Hot Air: Shattering Barriers

Papal Bull

I’ve been super busy (and mildly under the weather) the last week or so. That’s why I haven’t posted anything here in a while.

I’m still super busy (and still mildly under the weather) but a few recent happenings in the world at large demand I pontificate.

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Infallible

BTW: In case you didn’t catch the reference in the subhead above, there is indeed a thing called the Papal Bull. It is a hyper formal letter issued by the R. Catholic Church’s Big Poppa, usually having to do with things like excommunications, clarifications of church legal matters, and other hotsy-totsy decrees. The “bull” comes from the Latin bulla, a lead seal attached to the end of the letter to verify its authenticity. Sadly, the term papal bull is rarely used anymore, obviating newspaper headlines such as “The Latest Papal Bull.”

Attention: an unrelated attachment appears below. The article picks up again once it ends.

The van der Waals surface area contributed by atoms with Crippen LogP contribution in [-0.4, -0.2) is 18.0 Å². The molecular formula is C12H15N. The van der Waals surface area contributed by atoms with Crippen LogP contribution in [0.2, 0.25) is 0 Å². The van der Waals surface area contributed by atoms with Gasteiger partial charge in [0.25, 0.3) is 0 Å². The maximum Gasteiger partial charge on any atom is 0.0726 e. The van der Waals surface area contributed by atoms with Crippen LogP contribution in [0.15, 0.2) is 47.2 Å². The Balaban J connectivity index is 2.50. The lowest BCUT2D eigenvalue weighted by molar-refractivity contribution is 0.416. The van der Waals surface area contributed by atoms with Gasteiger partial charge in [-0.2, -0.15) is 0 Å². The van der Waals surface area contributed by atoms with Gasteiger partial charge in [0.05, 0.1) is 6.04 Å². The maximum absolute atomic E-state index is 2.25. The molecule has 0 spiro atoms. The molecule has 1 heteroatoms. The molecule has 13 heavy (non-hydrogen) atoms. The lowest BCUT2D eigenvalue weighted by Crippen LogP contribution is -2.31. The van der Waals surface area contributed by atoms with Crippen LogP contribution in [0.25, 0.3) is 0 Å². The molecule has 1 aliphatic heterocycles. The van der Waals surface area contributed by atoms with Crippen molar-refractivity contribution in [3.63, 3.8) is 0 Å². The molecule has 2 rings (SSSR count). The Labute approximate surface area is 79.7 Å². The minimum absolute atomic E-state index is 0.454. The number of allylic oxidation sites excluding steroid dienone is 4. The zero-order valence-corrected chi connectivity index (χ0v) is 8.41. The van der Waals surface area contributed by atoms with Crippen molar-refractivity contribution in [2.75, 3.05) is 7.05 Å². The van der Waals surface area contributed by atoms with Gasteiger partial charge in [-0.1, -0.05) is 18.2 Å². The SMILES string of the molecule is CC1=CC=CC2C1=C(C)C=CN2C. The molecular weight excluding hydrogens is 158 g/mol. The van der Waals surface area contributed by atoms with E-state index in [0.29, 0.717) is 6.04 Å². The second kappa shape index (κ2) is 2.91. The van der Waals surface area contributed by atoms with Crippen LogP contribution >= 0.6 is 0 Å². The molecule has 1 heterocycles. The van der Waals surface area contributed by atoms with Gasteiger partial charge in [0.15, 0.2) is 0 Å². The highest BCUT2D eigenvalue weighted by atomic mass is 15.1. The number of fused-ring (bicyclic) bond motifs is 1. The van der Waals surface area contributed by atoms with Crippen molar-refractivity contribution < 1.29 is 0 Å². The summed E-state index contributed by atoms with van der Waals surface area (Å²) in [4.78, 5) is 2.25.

One more thing: The papal bull largely has been replaced by the papal brief. Sadly, again, newspaper headline writers have thus far refrained from printing the likes of “Francis Reveals His Latest Papal Briefs.”

The world could be so much more fun if I were king.

History

My most ardent Bernie-ista pals will scream bloody murder when they read this but news orgs. left and right last night and this morning proclaimed Hillary the “presumptive” Democratic nominee for the 2016 presidential election.

The Associated Press, apparently, canvassed scads of super delegates and, by its math, determined that HRC now has enough delegates to put her over the top in Philly next month. The rest of the corporate media has taken the AP’s pronouncement as gospel and is similarly crowning Hill.

Does anybody realize what an earth-shaking happenstance this is? Hillary Rodham Clinton is the first woman to be nominated for prez by a major American political party!

That’s huge, babies.

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Pioneer

As huge as Barry Obama catching the nod in 2008.

I’d imagine even the most bilious of the Bernie gang that’s been slicing and dicing HRC non-stop since the beginning of the primary season would recognize the achievement. (One beat. Two beats.) Nah, who am I kidding?